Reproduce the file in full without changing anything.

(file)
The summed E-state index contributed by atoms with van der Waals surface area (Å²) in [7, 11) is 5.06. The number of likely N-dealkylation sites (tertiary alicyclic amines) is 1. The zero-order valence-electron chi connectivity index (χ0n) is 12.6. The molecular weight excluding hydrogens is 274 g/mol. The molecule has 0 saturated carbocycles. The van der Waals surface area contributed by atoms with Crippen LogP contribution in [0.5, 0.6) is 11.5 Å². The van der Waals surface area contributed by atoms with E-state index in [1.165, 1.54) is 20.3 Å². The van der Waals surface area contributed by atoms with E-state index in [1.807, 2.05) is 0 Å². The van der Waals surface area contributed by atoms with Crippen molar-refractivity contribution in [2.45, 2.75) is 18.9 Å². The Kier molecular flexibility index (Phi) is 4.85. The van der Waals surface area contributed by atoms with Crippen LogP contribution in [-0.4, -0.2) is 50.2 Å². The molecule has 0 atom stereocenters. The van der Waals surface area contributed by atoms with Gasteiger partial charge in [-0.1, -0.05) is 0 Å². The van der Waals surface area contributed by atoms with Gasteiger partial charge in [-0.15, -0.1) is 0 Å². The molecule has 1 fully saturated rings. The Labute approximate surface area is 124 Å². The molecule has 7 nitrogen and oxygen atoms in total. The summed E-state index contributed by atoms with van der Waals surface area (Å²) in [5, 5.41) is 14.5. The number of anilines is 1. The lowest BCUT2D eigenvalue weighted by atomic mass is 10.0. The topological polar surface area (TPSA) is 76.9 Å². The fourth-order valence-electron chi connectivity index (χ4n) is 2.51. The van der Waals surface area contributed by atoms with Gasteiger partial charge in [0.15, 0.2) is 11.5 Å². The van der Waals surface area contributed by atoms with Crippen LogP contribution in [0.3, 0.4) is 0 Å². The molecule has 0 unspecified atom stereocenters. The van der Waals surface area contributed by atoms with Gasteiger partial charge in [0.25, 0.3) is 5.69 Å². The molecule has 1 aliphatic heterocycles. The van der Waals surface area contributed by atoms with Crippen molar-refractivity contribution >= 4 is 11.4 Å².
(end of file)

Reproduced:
The summed E-state index contributed by atoms with van der Waals surface area (Å²) in [7, 11) is 5.06. The number of likely N-dealkylation sites (tertiary alicyclic amines) is 1. The zero-order valence-electron chi connectivity index (χ0n) is 12.6. The molecular weight excluding hydrogens is 274 g/mol. The molecule has 0 saturated carbocycles. The van der Waals surface area contributed by atoms with Crippen LogP contribution in [0.5, 0.6) is 11.5 Å². The van der Waals surface area contributed by atoms with E-state index in [1.165, 1.54) is 20.3 Å². The van der Waals surface area contributed by atoms with E-state index in [1.807, 2.05) is 0 Å². The van der Waals surface area contributed by atoms with Crippen molar-refractivity contribution in [2.45, 2.75) is 18.9 Å². The Kier molecular flexibility index (Phi) is 4.85. The van der Waals surface area contributed by atoms with Crippen LogP contribution in [-0.4, -0.2) is 50.2 Å². The molecule has 0 atom stereocenters. The van der Waals surface area contributed by atoms with Gasteiger partial charge in [-0.1, -0.05) is 0 Å². The van der Waals surface area contributed by atoms with Gasteiger partial charge in [-0.15, -0.1) is 0 Å². The molecule has 1 fully saturated rings. The Labute approximate surface area is 124 Å². The molecule has 7 nitrogen and oxygen atoms in total. The summed E-state index contributed by atoms with van der Waals surface area (Å²) in [5, 5.41) is 14.5. The number of anilines is 1. The lowest BCUT2D eigenvalue weighted by atomic mass is 10.0. The topological polar surface area (TPSA) is 76.9 Å². The fourth-order valence-electron chi connectivity index (χ4n) is 2.51. The van der Waals surface area contributed by atoms with Gasteiger partial charge in [0.15, 0.2) is 11.5 Å². The van der Waals surface area contributed by atoms with Crippen LogP contribution in [0.3, 0.4) is 0 Å². The molecule has 0 unspecified atom stereocenters. The van der Waals surface area contributed by atoms with Gasteiger partial charge in [0.25, 0.3) is 5.69 Å². The molecule has 1 aliphatic heterocycles. The van der Waals surface area contributed by atoms with Crippen molar-refractivity contribution >= 4 is 11.4 Å².